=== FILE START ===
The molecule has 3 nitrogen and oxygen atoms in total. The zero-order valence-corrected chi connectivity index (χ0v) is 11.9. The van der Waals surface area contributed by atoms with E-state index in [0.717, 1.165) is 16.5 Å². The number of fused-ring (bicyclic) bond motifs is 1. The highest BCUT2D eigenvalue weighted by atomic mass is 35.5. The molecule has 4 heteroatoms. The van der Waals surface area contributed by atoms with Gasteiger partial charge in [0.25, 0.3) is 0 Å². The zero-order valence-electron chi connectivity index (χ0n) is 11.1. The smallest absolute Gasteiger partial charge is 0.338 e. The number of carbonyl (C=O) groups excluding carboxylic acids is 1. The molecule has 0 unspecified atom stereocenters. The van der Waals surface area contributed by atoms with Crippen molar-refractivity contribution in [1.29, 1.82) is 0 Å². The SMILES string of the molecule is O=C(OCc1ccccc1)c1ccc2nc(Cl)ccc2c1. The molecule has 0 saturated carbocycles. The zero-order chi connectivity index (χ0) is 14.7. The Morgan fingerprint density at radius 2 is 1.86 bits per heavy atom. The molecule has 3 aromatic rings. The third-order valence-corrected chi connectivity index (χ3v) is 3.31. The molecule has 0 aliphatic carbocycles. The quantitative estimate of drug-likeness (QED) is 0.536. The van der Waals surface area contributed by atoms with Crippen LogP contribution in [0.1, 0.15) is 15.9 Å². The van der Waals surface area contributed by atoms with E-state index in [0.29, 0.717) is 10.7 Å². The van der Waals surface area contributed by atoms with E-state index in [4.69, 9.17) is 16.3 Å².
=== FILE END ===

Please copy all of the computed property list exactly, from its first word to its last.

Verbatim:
The molecule has 3 nitrogen and oxygen atoms in total. The zero-order valence-corrected chi connectivity index (χ0v) is 11.9. The van der Waals surface area contributed by atoms with E-state index in [0.717, 1.165) is 16.5 Å². The number of fused-ring (bicyclic) bond motifs is 1. The highest BCUT2D eigenvalue weighted by atomic mass is 35.5. The molecule has 4 heteroatoms. The van der Waals surface area contributed by atoms with Gasteiger partial charge in [0.25, 0.3) is 0 Å². The zero-order valence-electron chi connectivity index (χ0n) is 11.1. The smallest absolute Gasteiger partial charge is 0.338 e. The number of carbonyl (C=O) groups excluding carboxylic acids is 1. The molecule has 0 unspecified atom stereocenters. The van der Waals surface area contributed by atoms with Crippen molar-refractivity contribution in [1.29, 1.82) is 0 Å². The SMILES string of the molecule is O=C(OCc1ccccc1)c1ccc2nc(Cl)ccc2c1. The molecule has 0 saturated carbocycles. The zero-order chi connectivity index (χ0) is 14.7. The Morgan fingerprint density at radius 2 is 1.86 bits per heavy atom. The molecule has 3 aromatic rings. The third-order valence-corrected chi connectivity index (χ3v) is 3.31. The molecule has 0 aliphatic carbocycles. The quantitative estimate of drug-likeness (QED) is 0.536. The van der Waals surface area contributed by atoms with Crippen LogP contribution in [0.1, 0.15) is 15.9 Å². The van der Waals surface area contributed by atoms with E-state index in [0.29, 0.717) is 10.7 Å². The van der Waals surface area contributed by atoms with E-state index in [4.69, 9.17) is 16.3 Å².